Refinancing Inherited Property and Estates

January 30, 2013 by 12 Comments

Why would you need to refinance an inherited property?

When a person passes away and leaves a property to one or more people, the property first goes into an estate that has to be distributed out after paying any expenses or debts of the estate. For example, if you are left a home worth $200,000 but there was a $100,000 loan on the property owed by the person who died, that $100,000 loan needs to be paid off before you will get title and own the property. With the increased use of reverse mortgages in recent years, it is just as likely as not that a property will have a mortgage on it when the owner dies.

Mortgage loans cannot be issued to estates.  Any existing liens on a property in an estate will need to be settled.  Even if there is no mortgage or property liens, there are often other expenses that need to be paid off before the estate is distributed.  Usually mortgage lenders will work with the attorney handling the estate to establish a plan for paying off the loan through sale of the property or refinancing by one or more of the heirs.

Mortgage refinancing – take the title and refinance at the same time:

If you are an heir to a property and you would like to keep that property, you can refinance into a new mortgage loan and take title to the property from the estate at the same time. Technically, this transaction can be both a refinance loan and a purchase mortgage at the same time depending on whether or not there are other heirs involved.

If you are the only heir to a property with a mortgage, you may need a loan to acquire the property.  This transaction can be treated as a refinance and as a result you probably will be able to complete the transaction at minimal cost.  You can finance up to 75% of the value of the home if needed (and up to 85% in some cases through the FHA Program and you will be able to keep any proceeds of the loan that do not go to pay off expenses of the estate.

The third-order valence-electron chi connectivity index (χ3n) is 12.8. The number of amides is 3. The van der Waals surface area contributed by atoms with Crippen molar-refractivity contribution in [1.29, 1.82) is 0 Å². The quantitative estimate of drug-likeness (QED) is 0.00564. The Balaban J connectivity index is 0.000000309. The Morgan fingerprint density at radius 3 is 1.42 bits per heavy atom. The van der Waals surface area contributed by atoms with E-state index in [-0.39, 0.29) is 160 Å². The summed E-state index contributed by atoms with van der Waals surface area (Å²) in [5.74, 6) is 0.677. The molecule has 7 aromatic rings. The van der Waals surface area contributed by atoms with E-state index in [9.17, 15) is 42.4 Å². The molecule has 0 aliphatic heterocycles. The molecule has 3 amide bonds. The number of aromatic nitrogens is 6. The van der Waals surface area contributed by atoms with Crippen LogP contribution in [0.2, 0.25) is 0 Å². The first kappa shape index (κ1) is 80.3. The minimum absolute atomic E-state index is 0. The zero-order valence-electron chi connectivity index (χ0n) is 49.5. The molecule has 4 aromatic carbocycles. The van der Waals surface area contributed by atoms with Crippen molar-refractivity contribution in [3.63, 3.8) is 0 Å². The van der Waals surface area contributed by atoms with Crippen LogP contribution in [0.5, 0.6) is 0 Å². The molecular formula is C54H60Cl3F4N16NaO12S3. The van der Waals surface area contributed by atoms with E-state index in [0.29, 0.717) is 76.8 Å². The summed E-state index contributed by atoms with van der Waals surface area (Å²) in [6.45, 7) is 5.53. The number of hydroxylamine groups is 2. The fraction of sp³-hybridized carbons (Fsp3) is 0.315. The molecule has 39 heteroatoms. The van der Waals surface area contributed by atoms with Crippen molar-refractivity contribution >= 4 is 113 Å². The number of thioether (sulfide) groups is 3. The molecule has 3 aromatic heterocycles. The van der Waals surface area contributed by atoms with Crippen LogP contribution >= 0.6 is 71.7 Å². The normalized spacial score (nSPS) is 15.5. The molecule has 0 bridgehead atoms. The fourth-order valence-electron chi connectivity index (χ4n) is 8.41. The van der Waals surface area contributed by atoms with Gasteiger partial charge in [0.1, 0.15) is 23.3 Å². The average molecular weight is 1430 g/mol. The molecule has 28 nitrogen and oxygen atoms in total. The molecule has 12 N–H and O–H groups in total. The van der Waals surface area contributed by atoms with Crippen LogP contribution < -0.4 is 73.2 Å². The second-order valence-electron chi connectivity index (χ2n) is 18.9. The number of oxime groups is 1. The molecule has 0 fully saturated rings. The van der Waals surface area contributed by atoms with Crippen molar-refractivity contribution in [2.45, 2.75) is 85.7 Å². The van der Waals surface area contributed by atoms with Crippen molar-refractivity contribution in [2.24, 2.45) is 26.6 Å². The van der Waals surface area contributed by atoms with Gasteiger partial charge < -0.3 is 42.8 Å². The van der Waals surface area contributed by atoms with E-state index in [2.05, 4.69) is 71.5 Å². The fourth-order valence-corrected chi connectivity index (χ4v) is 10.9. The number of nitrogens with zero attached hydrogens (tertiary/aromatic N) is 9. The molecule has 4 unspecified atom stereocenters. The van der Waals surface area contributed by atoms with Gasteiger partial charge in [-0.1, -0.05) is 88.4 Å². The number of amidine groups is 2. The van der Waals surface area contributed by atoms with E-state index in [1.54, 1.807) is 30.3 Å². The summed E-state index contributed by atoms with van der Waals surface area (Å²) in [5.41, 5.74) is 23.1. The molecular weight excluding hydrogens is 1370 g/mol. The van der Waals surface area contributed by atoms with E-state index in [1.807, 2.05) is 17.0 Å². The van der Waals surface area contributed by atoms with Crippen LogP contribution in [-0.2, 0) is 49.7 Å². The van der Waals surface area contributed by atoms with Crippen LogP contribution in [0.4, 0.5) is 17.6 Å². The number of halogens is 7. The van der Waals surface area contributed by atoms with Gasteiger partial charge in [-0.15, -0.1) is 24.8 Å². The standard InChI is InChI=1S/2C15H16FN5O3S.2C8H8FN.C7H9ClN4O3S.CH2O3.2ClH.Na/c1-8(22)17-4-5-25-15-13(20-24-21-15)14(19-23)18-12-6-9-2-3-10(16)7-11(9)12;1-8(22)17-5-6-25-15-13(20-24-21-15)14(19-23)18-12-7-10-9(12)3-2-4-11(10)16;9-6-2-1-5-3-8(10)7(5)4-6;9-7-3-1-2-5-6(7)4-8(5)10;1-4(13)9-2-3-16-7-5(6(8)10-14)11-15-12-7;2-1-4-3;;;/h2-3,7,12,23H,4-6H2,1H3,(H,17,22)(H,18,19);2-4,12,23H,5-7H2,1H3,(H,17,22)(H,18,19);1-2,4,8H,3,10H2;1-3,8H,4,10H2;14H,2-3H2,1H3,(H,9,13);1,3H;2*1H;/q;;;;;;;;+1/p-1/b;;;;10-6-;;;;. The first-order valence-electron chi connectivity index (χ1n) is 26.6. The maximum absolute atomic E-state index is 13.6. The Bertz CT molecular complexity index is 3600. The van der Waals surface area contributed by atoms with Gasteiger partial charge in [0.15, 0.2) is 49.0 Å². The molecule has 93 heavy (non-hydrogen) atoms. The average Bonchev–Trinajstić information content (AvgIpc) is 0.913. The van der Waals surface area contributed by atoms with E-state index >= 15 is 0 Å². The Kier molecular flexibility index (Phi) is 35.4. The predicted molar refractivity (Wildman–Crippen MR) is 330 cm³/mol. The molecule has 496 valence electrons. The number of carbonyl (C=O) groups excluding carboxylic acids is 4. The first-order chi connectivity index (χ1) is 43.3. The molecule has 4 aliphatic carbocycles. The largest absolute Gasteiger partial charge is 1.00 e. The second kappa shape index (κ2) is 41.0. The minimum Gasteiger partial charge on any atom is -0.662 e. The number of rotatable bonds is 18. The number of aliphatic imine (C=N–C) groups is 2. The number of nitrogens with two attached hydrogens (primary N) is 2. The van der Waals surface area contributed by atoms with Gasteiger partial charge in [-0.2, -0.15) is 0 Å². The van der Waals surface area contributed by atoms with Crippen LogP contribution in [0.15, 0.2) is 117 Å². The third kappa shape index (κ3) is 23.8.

Refinancing a property with multiple heirs:

If you have inherited a property with one or more additional heirs and you want to own the property for yourself, you can agree to refinance and use the proceeds of that refinance to pay each heir the value of their share. This transaction is technically a refinance and a purchase, but since you have at least one share of ownership in the property, you can usually use that share of ownership as your down payment or equity into the transaction so you will not need to make a cash deposit at closing.

It’s vitally important that you consult with both a lawyer and a loan officer if you inherit property that needs to be refinanced.  They will be able to make you aware of any applicable state and federal laws, and will be able to guide you on your best course of action.  

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  •' Artamise Lee says:

    I’m inquiring about remodeling my grandfathers home. He passed back in January and my mother is passed since 2007. I have two aunts who are still living and we all agreed that it would be ok for me as the granddaughter to continue to stay here since it’s paid for and I’m doing all the work. No will was left, but we wanted to know how to go about financing the project. Thank you….

  •' Joe Eckhardt says:

    I have a house I inherited free and clear. Everyone I talked to says they will not give me a mortgage until I own (have new title) for two years. I want to take advantage of the rates now, to pay for my child’s education. Where can I get a mortgage.